We have had the blessing of a family holiday, booked before lock-down, thankfully fitting with the easing of the social distancing rules. A house share with our children and Son-in-Law in the stunning Peak District National Park.
The living room had a picture window looking out over farmland to hills and moors. Through the week we could sit on comfy sofas watching the effect changing weather and time of day had on the view….
We did occasionally get off the sofas to go walking 😉
I’m making good progress with the Bargello quilt experiment.
The story so far: I’m using a Jelly Roll for fabric and have had a couple of attempts at designing and making blocks. My first pattern proved to be a bit too fiddly – for my tastes anyway – with the narrowest strips cut just ¾” wide. Before making the second block I changed the cutting measurements to no narrower than 1½” wide – much better! The thrid block I made was identical to the second… Or so I thought…. Doh! I mis-read my pencil pattern and had cut a couple of strips to the finished measurements with no seam allowances! A bit of unpicking had to happen! Thankfully there was enough left-over fabric for me to cut strips of the correct width to complete the block.
Then I had to bite the bullet and make the fourth block using my original narrow cutting measurements. When that was made I could sew all four blocks together and stand back to see the pattern flowing over the quilt top. So this is a bit of an experimental quilt top. I’m pleased I achieved my aims of designing and making Bargello blocks AND in the process used all forty Width Of Fabric strips from the Jelly Roll.
Bargello – it turns out not to be as scary as it looks! I thought I’d write up my cutting and piecing instructions and share them. If you’ve shied away from this block in the past why not give it a go using my pattern, Basic Bargello Block -July 2020? All you need are ten width of fabric strips cut 2½” wide. Follow the method shared in the pattern – looking back at the photo tutorial in my ‘Jelly Roll Bargello Quilt – first block, step by step‘ blog post should help – and give it a go! Ten WOF fabric strips will make a block measuring 28″ x 20″.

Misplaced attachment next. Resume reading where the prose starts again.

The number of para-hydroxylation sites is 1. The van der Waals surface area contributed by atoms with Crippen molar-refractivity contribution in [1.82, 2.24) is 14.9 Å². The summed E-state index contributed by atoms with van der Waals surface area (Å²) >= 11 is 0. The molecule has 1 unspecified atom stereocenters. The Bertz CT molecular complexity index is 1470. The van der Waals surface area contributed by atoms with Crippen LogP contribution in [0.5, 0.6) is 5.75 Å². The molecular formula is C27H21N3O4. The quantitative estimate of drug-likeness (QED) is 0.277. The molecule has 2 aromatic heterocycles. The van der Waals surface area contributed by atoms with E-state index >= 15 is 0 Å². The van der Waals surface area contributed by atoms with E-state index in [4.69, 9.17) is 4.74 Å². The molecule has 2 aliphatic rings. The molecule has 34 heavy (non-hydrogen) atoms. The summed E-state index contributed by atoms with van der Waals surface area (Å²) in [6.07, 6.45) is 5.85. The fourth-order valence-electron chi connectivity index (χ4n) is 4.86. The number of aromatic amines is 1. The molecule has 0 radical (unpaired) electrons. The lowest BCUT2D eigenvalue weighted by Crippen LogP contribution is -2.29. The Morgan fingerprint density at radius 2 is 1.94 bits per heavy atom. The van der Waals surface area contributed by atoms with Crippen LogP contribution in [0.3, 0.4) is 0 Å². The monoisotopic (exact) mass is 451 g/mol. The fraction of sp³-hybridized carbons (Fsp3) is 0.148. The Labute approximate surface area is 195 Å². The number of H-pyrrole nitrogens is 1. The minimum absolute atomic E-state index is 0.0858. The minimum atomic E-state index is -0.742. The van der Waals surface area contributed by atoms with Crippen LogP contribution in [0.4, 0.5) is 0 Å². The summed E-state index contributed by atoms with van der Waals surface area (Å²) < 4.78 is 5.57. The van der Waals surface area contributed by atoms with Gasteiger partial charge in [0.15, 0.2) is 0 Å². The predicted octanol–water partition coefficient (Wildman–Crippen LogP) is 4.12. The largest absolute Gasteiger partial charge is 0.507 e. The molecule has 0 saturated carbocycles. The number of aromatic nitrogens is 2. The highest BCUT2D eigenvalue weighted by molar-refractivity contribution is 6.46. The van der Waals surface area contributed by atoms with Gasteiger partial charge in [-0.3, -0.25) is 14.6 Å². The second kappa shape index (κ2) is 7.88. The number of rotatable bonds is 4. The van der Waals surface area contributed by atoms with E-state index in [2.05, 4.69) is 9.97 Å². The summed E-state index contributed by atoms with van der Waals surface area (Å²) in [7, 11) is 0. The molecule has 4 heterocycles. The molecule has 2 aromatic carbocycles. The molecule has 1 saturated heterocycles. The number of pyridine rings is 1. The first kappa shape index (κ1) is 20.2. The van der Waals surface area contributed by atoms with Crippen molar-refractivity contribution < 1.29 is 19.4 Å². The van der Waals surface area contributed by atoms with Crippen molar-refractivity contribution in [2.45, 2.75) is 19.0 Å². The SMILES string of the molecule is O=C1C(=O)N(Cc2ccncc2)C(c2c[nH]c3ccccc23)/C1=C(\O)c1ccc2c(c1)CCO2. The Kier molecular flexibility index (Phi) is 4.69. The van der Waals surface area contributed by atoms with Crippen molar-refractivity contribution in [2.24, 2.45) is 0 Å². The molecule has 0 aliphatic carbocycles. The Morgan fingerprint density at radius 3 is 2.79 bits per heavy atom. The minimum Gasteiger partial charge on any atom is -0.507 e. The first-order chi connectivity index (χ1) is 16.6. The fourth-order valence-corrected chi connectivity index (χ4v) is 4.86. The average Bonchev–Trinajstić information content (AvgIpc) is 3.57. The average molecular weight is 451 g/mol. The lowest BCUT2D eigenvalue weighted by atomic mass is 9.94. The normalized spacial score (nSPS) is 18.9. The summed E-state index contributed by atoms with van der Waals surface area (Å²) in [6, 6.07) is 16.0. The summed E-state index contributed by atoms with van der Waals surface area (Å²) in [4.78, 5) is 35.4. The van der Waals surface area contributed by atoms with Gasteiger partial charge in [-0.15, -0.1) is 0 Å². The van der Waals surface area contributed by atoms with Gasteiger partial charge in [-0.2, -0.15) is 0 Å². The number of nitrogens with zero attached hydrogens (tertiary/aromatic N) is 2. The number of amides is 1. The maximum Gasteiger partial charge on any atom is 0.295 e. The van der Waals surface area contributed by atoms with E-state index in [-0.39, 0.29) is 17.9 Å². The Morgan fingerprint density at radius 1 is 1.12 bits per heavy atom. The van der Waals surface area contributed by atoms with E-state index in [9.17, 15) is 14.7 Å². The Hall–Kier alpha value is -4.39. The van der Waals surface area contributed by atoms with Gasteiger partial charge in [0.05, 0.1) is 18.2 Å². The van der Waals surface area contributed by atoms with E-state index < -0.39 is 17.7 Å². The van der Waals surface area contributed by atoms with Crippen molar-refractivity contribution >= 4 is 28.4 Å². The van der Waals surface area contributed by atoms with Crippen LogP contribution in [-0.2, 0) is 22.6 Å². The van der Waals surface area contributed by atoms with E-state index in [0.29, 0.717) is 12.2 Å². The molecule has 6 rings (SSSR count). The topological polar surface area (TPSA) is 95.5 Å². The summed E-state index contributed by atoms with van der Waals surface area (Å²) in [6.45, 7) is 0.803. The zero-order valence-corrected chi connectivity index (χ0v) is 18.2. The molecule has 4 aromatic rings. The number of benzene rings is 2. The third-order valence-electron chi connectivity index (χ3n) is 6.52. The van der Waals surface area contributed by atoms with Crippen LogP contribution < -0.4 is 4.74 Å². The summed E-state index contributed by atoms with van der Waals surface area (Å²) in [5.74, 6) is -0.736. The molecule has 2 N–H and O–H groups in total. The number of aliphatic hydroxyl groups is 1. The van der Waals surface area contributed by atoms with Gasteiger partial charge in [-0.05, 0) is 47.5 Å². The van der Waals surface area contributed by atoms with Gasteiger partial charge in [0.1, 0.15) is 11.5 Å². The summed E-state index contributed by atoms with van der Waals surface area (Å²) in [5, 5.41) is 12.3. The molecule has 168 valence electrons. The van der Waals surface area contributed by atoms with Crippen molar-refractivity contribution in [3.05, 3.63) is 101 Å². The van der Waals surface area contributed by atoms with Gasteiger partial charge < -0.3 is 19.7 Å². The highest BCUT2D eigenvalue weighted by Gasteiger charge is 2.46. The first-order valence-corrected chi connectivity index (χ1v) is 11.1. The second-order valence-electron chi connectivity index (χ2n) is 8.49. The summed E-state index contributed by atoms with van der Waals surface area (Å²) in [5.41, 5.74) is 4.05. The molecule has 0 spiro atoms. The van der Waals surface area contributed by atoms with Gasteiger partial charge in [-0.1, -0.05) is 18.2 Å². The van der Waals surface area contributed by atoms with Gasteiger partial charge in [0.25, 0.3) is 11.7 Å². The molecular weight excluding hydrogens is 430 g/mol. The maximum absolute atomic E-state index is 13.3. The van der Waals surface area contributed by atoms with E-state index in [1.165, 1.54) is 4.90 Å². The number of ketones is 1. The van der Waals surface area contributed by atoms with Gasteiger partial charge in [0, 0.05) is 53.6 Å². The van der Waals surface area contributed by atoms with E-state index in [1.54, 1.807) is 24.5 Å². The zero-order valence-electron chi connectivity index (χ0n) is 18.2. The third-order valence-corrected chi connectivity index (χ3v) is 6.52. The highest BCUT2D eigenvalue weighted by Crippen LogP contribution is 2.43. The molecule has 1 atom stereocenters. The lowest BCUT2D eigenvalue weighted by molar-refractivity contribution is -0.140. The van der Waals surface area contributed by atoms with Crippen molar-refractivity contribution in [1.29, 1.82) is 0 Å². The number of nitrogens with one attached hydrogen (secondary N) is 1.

Let me know how you get on if you do give Bargello a try. Link up via my Facebook page, or use @allisonreid.neweverymorning on Instagram. I’d love to see versions of this pattern made in other colourways 🙂
Linking with Susan for Midweek Makers. Susan is busy designing rather than making at the moment but there are a whole host of bloggers from the Worldwide Quilting Community sharing their inspiring quilt projects in her link-up this week.
So, designing and making a Bargello quilt, how hard can it be? 😀
There are plenty of Bargello patterns to be bought, found in books or available for free on the ‘interweb’… but none seemed to quite fit the fabric quantities I had available or the idea I had in my head…
Not only are there plenty of patterns available there are also a considerable number of cutting and piecing methods to choose from – both to follow in books and watch on YouTube. It took me a couple of days to assimilate the information I’d found, play around with pencil and eraser and look wistfully at the fabrics. Finally it was time to put a plan into action 🙂
Fabric: I used a Moda Jelly Roll, ‘Circulus’ by Jen Kingwell Designs, forty width of fabric strips cut 2½” wide. This collection conveniently has four each of ten colours making it easy for me to sort them into four matching sets. Other Jelly Rolls would need more careful sorting and maybe a few substitutions to replace those fabrics that wouldn’t play well in a Bargello pattern i.e. large, widely spaced designs which could break up the pattern across the quilt top.
The method: After much deliberation and many ‘huhs?’ followed by a few light-bulb moments I decided to employ a strip piecing ‘tube’ method to make this Bargello quilt. After all the research, I found most affinity with a tip-filled
I’m falling behind with the Quilter’s Color Quest 🙁 Rachel Hauser has been using her book, ‘The Quilter’s Field Guide to Color’ as the backdrop to a series of blog posts and challenges encouraging us to explore colour. I’ve been following the posts and delving into my copy of the book whilst using the colour swatches to play with my fabric